Unlike the GPL, the BSD family of licenses begun with a rather simple license that span four rules (“original BSD license”). It was later revised and reduced to three (“modified BSD license”). And the modern BSD license that e.g. FreeBSD uses is even just two (“simplified BSD license”).

Did you read the GPLv3 that I linked to above? If you are using GPL’d code you really should. In case you don’t feel like reading all of it, at least take a look and grasp how long that text is. Now compare it to the complete modern BSD license.

What’s the problem?

There are essentially two problems that cause all the trouble. The first one is the question of what should be subject to the freedom that we’re talking about. And closely related, the second one is where that freedom needs to end.

Ironically both camps claim that freedom is the one important thing and it must not be restricted. The GPL is meant to protect the freedom of the software and enforces the availability of the source code, hence limiting the freedom of actual persons. BSD on the other hand is meant to protect the freedom of human beings who should be able to use the software as they see fit – even if that means closing down former open source code!

The GNU camp taunts permissive licenses as being “lax” for not providing the protection that they want. The other camp points out that the GPL is a complex monster and that it is virulent in nature: Since it’s very strict in a lot of areas, it’s incompatible with many other licenses. This makes it complicated to mix GPL and non-GPL code and in the cases where it’s legally possible, the GPL’s terms will take precedence and necessarily be in effect for the whole combined work.

Who’s right?

That totally depends on what you want to achieve. There are pros and cons to both – and in fact we’re only looking at the big picture here. There’s also e.g. the Apache license which is often deemed as kind of middle ground. Then you may want to consider the difference between weak (e.g. LGPL) as well as strong copyleft (GPL). Licensing is a potentially huge topic. But let’s keep it simple here because the exact details are actually not necessary to understand the essence of our topic.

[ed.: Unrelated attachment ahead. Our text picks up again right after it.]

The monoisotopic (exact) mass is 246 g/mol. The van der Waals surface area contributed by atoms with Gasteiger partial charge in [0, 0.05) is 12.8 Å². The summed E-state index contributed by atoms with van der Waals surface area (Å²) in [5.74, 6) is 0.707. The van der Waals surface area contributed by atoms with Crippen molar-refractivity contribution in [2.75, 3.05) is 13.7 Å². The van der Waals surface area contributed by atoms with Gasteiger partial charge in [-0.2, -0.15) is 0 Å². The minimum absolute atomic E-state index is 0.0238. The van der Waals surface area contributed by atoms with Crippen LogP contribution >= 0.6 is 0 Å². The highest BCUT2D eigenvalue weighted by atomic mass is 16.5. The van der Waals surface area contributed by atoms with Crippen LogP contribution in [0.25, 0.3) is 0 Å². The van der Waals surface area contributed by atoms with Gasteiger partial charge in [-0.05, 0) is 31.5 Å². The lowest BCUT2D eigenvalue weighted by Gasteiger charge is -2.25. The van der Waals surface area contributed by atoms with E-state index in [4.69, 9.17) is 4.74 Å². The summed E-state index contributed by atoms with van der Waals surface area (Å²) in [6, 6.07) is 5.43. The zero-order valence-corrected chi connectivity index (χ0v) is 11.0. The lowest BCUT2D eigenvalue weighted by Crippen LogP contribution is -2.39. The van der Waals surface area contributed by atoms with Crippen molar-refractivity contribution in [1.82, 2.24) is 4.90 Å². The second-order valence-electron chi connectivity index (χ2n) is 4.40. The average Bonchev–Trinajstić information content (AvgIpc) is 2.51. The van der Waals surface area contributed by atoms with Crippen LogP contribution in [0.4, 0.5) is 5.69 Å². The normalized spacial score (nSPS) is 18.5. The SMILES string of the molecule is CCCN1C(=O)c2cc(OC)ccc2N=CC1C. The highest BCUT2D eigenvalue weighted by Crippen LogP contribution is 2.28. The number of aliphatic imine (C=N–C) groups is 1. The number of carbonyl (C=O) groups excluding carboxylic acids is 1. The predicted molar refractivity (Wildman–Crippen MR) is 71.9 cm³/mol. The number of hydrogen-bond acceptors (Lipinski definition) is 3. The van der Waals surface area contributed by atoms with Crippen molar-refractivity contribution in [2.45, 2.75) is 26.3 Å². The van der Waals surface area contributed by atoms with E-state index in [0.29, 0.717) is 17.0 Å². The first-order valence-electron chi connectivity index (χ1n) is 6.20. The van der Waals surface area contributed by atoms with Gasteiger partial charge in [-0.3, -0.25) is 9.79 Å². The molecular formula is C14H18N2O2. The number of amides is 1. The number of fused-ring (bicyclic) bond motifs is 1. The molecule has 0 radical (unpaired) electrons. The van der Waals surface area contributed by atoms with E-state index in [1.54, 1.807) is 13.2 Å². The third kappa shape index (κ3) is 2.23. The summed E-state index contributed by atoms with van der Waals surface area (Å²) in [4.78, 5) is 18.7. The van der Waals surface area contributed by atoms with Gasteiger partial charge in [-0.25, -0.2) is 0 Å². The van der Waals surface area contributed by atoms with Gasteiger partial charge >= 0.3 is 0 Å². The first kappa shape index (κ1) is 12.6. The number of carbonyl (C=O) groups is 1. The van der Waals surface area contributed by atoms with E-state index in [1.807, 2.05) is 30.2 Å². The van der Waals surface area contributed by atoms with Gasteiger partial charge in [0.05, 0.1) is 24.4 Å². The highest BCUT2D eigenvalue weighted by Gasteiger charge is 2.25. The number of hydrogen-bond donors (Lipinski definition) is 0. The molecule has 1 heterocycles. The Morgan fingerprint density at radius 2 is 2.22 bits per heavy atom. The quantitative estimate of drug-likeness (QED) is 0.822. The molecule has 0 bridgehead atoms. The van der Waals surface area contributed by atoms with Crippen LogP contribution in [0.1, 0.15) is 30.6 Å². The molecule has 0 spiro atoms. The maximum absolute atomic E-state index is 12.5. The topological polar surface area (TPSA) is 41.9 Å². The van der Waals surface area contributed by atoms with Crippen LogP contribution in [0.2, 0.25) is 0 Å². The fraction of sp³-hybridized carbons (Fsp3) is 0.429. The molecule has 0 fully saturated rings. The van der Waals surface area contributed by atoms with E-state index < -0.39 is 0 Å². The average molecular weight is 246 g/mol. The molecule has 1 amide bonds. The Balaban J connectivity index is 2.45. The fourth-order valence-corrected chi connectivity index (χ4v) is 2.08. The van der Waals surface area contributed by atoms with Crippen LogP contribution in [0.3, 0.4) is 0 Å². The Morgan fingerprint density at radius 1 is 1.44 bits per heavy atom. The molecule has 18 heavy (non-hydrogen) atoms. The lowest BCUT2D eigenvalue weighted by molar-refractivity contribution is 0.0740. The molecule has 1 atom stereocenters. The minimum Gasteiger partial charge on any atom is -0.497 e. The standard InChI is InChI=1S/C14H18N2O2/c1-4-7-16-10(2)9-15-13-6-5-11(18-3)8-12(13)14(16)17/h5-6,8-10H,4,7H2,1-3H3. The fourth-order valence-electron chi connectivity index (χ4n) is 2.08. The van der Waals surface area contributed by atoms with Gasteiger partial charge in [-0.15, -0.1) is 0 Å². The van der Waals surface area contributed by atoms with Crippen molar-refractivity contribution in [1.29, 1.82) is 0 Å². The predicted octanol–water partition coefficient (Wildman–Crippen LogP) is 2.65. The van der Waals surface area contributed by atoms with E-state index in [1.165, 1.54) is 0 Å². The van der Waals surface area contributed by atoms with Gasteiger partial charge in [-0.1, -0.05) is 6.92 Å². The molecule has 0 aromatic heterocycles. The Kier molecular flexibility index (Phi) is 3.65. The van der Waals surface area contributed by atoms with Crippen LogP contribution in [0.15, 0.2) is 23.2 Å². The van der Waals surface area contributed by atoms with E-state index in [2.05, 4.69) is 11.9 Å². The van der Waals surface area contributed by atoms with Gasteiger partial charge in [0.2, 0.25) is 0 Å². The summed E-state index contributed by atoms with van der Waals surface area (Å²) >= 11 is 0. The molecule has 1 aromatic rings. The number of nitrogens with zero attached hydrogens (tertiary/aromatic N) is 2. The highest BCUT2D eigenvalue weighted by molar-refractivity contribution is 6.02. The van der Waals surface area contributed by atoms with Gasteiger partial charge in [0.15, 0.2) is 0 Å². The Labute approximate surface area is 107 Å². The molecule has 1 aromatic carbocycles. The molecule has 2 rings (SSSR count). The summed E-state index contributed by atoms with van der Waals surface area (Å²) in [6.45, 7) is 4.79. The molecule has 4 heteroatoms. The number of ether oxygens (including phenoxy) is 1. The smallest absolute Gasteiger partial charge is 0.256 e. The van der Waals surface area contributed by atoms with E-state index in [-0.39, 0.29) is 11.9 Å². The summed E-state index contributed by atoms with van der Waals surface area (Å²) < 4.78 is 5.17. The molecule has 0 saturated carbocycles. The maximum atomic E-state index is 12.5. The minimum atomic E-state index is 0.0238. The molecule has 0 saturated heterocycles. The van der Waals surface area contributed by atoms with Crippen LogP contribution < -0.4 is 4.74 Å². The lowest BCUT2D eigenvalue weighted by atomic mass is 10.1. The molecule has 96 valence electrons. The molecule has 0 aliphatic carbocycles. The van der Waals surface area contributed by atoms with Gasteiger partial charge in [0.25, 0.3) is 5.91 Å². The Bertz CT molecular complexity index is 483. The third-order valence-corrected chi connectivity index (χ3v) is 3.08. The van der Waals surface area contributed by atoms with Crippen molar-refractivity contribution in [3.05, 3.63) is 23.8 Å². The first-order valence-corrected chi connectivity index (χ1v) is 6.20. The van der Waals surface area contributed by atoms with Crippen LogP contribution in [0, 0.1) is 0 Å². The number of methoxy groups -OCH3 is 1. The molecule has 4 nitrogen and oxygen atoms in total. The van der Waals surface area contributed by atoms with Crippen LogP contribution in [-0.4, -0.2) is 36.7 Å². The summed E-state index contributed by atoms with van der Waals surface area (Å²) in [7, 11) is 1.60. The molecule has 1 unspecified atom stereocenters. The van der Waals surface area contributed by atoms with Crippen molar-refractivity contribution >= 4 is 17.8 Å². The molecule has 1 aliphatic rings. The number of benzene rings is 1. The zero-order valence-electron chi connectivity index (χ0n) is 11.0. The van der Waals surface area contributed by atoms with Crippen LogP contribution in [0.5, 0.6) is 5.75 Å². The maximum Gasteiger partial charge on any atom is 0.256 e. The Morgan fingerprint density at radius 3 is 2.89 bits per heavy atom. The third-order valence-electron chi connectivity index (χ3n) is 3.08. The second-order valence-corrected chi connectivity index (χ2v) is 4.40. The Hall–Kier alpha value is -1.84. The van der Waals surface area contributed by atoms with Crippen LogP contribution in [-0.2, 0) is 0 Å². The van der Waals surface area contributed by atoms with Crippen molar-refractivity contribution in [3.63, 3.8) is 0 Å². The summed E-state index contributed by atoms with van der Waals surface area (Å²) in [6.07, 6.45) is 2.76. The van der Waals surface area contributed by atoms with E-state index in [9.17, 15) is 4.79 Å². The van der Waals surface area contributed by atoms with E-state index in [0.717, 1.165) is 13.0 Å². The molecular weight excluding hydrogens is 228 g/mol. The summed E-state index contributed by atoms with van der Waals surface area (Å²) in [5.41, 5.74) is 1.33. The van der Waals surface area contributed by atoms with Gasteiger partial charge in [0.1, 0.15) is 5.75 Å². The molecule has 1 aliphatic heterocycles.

In the next post I’ll present my stance on why permissive licensing is a good thing and copyleft is more problematic than many people may think.

Advertisements

Eerie Linux: 5 years of bloggin’!


The Eerie Linux blog silently turned 5 years just last month. I thought a while about what kind of anniversary post I should write to celebrate the fifth birthday. I was even thinking of closing the blog on that day or at least announce that I would no longer be able to write posts regularly. I decided against it. While I don’t make any promises, I will try to keep the blog up for now.

The June marathon

In the end I decided not just to hold back that birthday post (this one) but do something special instead: Write a full article every five days! It was a lot of work, but June 2017 saw 6 posts each with over 1,600 words on average with one just falling short on 2,000. I put a lot of detail into those posts and also included quite some pictures.

It has been a fun experience but also an exhausting one. I have always been pressed for time and even though I tried to create as much material on weekends if the targeted date was during the week. Still I almost never managed to complete a whole article before the day it was due and often had to finish it in the late hours of evening after work. But now it’s done and I’m happy about that! 😉

5 years of blogging

A lot has happened in the last 5 years. When I started the blog in June 2012, I had quite some time on my hands but I wasn’t sure if I would always find enough topics to write about. This has changed completely. Free time is pretty scarce these days but there’s just so much going on in technology and related areas that I have a very, very long list of things that I’d like to write about – and that list grows faster than I can write and publish articles.